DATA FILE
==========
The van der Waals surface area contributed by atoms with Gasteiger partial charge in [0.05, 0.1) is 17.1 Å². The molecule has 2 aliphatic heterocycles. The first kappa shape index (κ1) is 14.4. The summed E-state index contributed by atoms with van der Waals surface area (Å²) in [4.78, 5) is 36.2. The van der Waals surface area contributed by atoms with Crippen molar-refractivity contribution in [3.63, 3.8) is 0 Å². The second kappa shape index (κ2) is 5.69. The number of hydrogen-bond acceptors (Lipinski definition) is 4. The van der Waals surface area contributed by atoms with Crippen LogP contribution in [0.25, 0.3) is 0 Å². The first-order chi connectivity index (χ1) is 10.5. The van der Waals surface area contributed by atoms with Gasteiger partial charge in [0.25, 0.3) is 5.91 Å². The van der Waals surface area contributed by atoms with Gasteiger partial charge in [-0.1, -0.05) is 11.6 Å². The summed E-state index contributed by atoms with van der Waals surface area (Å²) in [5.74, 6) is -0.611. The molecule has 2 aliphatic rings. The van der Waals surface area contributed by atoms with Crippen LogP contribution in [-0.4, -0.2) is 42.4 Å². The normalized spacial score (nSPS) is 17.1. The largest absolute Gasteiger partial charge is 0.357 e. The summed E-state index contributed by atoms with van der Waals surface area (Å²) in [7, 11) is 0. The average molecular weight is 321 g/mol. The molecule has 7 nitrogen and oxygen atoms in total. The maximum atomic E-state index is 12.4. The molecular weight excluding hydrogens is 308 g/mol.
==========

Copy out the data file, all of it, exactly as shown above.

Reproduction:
The van der Waals surface area contributed by atoms with Gasteiger partial charge in [0.05, 0.1) is 17.1 Å². The molecule has 2 aliphatic heterocycles. The first kappa shape index (κ1) is 14.4. The summed E-state index contributed by atoms with van der Waals surface area (Å²) in [4.78, 5) is 36.2. The van der Waals surface area contributed by atoms with Crippen molar-refractivity contribution in [3.63, 3.8) is 0 Å². The second kappa shape index (κ2) is 5.69. The number of hydrogen-bond acceptors (Lipinski definition) is 4. The van der Waals surface area contributed by atoms with Crippen LogP contribution in [0.25, 0.3) is 0 Å². The first-order chi connectivity index (χ1) is 10.5. The van der Waals surface area contributed by atoms with Gasteiger partial charge in [0.25, 0.3) is 5.91 Å². The van der Waals surface area contributed by atoms with Gasteiger partial charge in [-0.1, -0.05) is 11.6 Å². The summed E-state index contributed by atoms with van der Waals surface area (Å²) in [5.74, 6) is -0.611. The molecule has 2 aliphatic rings. The van der Waals surface area contributed by atoms with Crippen LogP contribution in [-0.4, -0.2) is 42.4 Å². The normalized spacial score (nSPS) is 17.1. The largest absolute Gasteiger partial charge is 0.357 e. The summed E-state index contributed by atoms with van der Waals surface area (Å²) in [7, 11) is 0. The average molecular weight is 321 g/mol. The molecule has 7 nitrogen and oxygen atoms in total. The maximum atomic E-state index is 12.4. The molecular weight excluding hydrogens is 308 g/mol.